To encourage asset management companies (AMCs) to vote on important company decisions and be an active voice for the retail investor, the Securities and Exchange Board of India (Sebi) on Tuesday directed them to appoint ‘scrutinisers’, who will review the rationale of voting rights exercised by them.
In a letter sent to all fund houses, Sebi said: “On an annual basis, AMCs shall be required to obtain certification on the voting reports being disclosed by them. Such certification shall be obtained from a scrutiniser.”
The board of AMCs and Trustees of Mutual Funds shall be required to review and ensure AMCs have voted on important decisions that might affect the interest of investors and the rationale recorded for vote decision is prudent and adequate. “The confirmation to the same, along with any adverse comments made by the scrutiniser, shall have to be reported to Sebi in the half-yearly trustee reports,” the letter said.
A scrutiniser may be a chartered accountant, cost accountant, a company secretary or an advocate, but not in employment of the company and is a person of repute who, in the opinion of the Board, can scrutinise the e-voting process in a fair and transparent manner.
In 2014, the market regulator had asked mutual fund houses to disclose the rationale of voting in the companies and publish the summary of the votes cast across all investee companies and break-up in terms of favour, against, and abstained from. In addition, it had also directed fund houses to obtain auditor’s certificate annually on voting reports and disclose it in annual reports and websites. However, it has now decided that a scrutiniser will also review the rationale and make comments.
The market regulator’s latest direction is yet another by attempt fund houses to participate actively and use their voting wisely when it comes to corporate decisions, say fund houses. “It does seem like micro-management by Sebi, but given the fact that fund houses are managing retail investors’ money and they have significant stake in several of them, it is quite apt that they provide regular feedback to investors and regulators,” said an industry expert.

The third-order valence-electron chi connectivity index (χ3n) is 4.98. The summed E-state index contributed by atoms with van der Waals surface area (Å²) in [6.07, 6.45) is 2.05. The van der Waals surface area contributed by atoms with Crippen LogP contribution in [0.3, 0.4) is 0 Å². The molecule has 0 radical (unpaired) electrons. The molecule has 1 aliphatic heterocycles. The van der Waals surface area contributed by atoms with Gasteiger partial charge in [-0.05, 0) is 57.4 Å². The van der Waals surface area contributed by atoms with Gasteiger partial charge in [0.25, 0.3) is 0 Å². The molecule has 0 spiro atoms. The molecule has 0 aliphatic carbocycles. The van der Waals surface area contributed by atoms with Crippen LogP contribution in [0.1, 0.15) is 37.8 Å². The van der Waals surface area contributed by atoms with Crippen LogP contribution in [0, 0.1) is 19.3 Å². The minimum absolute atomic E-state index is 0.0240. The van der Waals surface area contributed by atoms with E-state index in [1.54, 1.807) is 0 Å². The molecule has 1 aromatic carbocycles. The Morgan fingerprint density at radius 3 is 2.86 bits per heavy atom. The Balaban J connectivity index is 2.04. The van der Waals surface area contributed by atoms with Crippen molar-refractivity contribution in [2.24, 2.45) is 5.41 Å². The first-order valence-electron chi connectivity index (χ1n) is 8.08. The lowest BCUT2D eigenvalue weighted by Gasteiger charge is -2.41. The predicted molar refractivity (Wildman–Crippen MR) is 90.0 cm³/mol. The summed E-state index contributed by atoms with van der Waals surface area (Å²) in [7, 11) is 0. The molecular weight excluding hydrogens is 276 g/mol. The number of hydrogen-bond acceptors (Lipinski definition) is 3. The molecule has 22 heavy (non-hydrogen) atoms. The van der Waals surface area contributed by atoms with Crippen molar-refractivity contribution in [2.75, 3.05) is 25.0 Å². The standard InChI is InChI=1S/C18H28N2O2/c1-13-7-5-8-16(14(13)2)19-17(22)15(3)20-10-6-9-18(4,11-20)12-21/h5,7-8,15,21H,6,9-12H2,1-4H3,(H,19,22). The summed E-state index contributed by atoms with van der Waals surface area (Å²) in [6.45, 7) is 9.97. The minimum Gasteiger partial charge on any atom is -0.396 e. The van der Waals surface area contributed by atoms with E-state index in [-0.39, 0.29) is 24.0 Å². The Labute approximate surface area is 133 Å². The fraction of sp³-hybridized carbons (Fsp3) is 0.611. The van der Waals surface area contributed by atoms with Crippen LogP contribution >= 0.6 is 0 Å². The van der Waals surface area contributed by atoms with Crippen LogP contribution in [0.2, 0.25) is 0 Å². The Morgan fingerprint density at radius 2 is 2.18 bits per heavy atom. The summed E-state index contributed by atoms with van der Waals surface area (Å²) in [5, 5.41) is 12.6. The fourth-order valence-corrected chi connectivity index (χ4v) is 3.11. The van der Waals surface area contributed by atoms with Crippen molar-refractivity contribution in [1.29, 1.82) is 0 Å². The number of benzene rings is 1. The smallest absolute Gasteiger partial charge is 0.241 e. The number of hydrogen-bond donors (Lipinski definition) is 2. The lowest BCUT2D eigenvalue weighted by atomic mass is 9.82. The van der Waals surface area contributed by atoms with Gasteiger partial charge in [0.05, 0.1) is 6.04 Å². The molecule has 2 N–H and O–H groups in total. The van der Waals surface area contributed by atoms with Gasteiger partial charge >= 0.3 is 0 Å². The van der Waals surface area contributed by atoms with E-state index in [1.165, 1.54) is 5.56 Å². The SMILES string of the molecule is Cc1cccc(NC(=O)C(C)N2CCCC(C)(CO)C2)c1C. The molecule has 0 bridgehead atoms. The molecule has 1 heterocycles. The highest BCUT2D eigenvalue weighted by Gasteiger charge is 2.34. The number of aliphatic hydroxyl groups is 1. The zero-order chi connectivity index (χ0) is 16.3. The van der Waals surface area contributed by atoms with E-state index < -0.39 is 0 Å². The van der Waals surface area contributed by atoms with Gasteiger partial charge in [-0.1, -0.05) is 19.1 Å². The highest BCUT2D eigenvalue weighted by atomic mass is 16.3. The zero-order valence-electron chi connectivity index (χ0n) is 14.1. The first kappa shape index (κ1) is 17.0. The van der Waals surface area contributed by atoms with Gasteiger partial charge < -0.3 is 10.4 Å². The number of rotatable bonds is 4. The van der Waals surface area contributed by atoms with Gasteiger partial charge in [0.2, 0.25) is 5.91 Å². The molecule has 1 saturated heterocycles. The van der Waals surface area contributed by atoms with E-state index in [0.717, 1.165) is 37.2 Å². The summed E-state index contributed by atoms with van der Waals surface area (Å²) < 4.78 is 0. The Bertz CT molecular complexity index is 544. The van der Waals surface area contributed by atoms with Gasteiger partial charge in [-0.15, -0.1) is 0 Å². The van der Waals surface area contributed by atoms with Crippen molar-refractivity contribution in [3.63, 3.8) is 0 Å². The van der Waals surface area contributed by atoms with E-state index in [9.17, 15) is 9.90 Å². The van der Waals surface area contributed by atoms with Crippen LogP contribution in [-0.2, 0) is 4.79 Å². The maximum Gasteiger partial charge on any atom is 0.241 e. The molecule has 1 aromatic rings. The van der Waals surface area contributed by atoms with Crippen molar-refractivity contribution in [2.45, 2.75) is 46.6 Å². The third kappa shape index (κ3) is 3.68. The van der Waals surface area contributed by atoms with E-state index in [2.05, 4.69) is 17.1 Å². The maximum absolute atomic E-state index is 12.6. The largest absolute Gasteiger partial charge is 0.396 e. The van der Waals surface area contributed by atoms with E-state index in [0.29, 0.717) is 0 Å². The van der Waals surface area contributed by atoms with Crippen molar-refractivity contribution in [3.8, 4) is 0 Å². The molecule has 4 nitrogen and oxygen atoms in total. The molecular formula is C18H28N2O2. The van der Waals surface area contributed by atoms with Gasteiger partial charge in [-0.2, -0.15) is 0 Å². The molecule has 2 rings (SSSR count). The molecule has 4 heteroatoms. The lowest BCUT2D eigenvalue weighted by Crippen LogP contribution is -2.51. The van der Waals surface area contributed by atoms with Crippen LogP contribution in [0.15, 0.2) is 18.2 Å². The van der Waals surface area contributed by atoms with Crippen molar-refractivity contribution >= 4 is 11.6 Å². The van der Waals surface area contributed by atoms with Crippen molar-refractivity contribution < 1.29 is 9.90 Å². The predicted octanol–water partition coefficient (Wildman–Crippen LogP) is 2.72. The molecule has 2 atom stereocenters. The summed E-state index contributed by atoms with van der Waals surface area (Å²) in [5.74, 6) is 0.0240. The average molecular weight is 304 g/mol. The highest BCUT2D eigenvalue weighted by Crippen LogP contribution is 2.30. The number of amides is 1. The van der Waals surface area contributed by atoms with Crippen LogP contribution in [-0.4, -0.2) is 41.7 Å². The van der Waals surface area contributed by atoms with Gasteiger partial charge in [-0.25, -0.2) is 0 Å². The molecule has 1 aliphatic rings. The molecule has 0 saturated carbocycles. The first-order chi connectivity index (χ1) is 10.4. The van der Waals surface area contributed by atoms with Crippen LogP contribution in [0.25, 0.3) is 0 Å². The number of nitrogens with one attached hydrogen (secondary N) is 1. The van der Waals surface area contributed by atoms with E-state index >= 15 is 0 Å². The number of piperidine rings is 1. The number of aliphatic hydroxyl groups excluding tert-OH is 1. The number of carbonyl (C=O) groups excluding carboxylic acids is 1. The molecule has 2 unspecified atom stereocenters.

Mutual fund houses have, in the past, been accused of not participating actively. E-voting, which was introduced in 2012, allowed voters to record their choice electronically without actually being present at the annual general meeting. Till then, not many Indian asset managers participated in corporate resolutions actively. They simply abstained from voting.
In the same circular, Sebi also increased the limit that debt schemes of mutual funds can invest in housing finance companies. Earlier, the guidelines for sectoral exposure in debt-oriented mutual fund schemes had put a limit of 25 per cent at sector level and an additional exposure not exceeding five per cent (over and above the limit of 25 per cent) in financial services sector only to housing finance companies (HFCs). “In light of the role of HFCs, especially in the affordable housing space, it has now been decided to increase additional exposure limits provided for HFCs in the financial services sector from five per cent to 10 per cent,” the circular said.